'We may both be leaving in body bags': Disturbing details about Delnor standoff emerge

“Sorry you're in this (expletive), but depending on what the cops say, we may both be leaving (in) body bags.”

That's Tywon Salters talking to the nurse he'd taken hostage, tortured and sexually assaulted last year during a standoff at Delnor Hospital in Geneva, one of several new disturbing details about the deadly showdown to emerge from an Illinois State Police report we obtained this week.

Salters, a Kane County jail inmate at the time, was in the hospital May 13, 2017, recovering from surgery required after he ate a portion of his jail-issued sandal. He was in a patient room when a jail guard unshackled him so he could use the toilet. Salters, 21, overpowered the guard and stole his .45-caliber semi-automatic pistol.

Naked except for a bandage across his abdomen, Salters forced a nurse to take off her clothes, and he put on her pink pants, shoes and a white medical coat and took her car keys. He then took another nurse hostage and headed to the first floor to leave.

Reports say those plans were foiled when a police car pulled up as Salters made his escape. He holed up in a decontamination room, starting a 3½-hour standoff that would end when a SWAT officer shot and killed Salters.

Tywon Salters

During the standoff, Salters not only negotiated with police over a phone, but he also called and FaceTimed several others, including a sister, a brother and an aunt.

At one point, Salters held a gun to a nurse's head while he FaceTimed a family member who pleaded with him to release her.

“You gave up on me, walked away from me, now I'm going to kill myself,” he told one relative, according to the report.

<h3 class="leadin">Tip of the iceberg

The report we obtained is just a 16-page “investigation summary” of a 1,024-page report state police investigators turned over this spring to the Kane County state's attorney's office. Kane County State's Attorney Joe McMahon in August determined Salters' killing was justified and the officer who shot him would not face charges.

You can read the summary at The full report has not been made public.

<h3 class="leadin">One more thing

Salters was not the only person shot at Delnor that day. According to the report, one of the many police officers on the scene was hit by a bullet fired by a SWAT officer. Fortunately, the bullet lodged in the back plate of his armored vest.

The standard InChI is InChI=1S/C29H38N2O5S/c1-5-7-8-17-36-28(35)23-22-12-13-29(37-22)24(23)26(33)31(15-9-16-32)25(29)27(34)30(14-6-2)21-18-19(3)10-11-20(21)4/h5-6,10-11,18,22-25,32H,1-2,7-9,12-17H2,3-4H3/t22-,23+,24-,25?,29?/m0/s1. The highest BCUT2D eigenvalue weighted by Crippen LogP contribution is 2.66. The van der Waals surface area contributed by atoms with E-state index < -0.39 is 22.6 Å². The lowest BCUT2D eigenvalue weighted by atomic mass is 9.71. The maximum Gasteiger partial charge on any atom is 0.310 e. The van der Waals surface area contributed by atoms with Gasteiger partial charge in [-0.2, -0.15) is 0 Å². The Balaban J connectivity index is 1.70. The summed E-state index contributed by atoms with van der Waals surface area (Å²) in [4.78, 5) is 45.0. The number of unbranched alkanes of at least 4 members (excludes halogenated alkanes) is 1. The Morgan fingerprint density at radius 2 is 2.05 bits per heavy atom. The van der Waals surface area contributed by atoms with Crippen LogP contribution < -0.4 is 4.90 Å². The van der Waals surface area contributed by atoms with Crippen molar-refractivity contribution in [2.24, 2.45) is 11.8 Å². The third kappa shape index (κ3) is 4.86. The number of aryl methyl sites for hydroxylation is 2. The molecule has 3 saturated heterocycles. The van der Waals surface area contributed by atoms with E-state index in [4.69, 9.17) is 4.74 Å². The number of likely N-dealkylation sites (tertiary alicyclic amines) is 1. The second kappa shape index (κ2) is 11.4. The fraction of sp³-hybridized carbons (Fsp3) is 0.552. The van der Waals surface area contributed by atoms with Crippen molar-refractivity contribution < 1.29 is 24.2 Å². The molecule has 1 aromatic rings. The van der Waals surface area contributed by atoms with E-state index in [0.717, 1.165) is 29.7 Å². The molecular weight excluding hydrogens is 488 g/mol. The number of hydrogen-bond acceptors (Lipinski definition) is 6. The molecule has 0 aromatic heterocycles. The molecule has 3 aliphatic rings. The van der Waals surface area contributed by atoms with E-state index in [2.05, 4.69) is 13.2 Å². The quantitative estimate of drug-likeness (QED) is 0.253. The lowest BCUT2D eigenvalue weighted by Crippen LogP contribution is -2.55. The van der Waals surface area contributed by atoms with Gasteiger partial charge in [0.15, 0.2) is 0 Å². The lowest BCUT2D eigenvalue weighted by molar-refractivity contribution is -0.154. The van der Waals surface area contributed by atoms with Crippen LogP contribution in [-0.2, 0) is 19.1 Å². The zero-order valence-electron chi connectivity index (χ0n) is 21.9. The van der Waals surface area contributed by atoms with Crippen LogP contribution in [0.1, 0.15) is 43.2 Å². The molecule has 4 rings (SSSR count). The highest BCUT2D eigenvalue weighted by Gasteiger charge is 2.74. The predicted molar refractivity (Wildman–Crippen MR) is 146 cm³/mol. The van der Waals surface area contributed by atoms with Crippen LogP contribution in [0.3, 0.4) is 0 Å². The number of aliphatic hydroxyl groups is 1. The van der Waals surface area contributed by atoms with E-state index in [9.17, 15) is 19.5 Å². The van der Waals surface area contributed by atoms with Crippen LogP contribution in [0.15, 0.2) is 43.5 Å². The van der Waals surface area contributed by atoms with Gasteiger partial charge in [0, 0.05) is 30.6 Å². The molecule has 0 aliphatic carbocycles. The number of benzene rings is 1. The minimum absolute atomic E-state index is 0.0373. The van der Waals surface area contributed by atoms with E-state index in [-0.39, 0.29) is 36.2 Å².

<h3 class="leadin">

Brian Carrick, 17, vanished from the Johnsburg grocery store where he worked in December 2002. Nearly 16 years later, he's the subject of a podcast that aims to solve the mystery of his disappearance and presumed murder.

Worth a listen

If you're a fan of true-crime podcasts or deep dives into unsolved mysteries, check out the new season of “Framed” from Wondery.

The podcast takes an in-depth look at the disappearance and presumed murder of McHenry County teen Brian Carrick. The 17-year-old vanished Dec. 20, 2002, from the Johnsburg grocery store where he worked. Left behind were Brian's blood in the produce cooler, theories involving drug dealing, debts and hired muscle, and a community that remains divided to this day.

Relying on trial and grand jury transcripts, along with police reports and newspaper articles (including from the Daily Herald), the podcast's producers try to piece together what happened to Brian on his last night alive.

They focus on a pair of Brian's co-workers: Mario Casciaro, who was tried and convicted of killing Brian in 2013, only to go free two years later when an appellate court overturned the verdict, and Rob Render, a fellow stock boy who died from a drug overdose in 2012.

Producers said their goal from the start was to determine who killed Brian. Do they? We won't spoil it, but it's safe to say their conclusions may surprise (or upset) some in McHenry County's law enforcement community.

<h3 class="leadin">Drink coffee, chat with cops

With their uniforms, guns and badges, police officers might not seem like the most approachable people while they're out doing their thing.

Some suburban law enforcement leaders hope to change that when they take part in National Coffee with a Cop Day on Wednesday.

Launched by a single California department in 2011 to build better relationships between law enforcement and the public, the event has grown to include hundreds of departments across the country, and even a few in Europe and Asia.

Suburban departments taking part include Naperville, Gurnee, West Chicago, Cary, Lisle, Barrington, Buffalo Grove, Grayslake and Lake Zurich.

“We hope that community members will feel comfortable to ask questions, bring concerns, or simply get to know our officers,” Lake Zurich Chief Steve Husak said.

For a full list of times and locations, visit or check with your local department.

Got a tip or thoughts on a cops and crime-related issue to share? Send an email to

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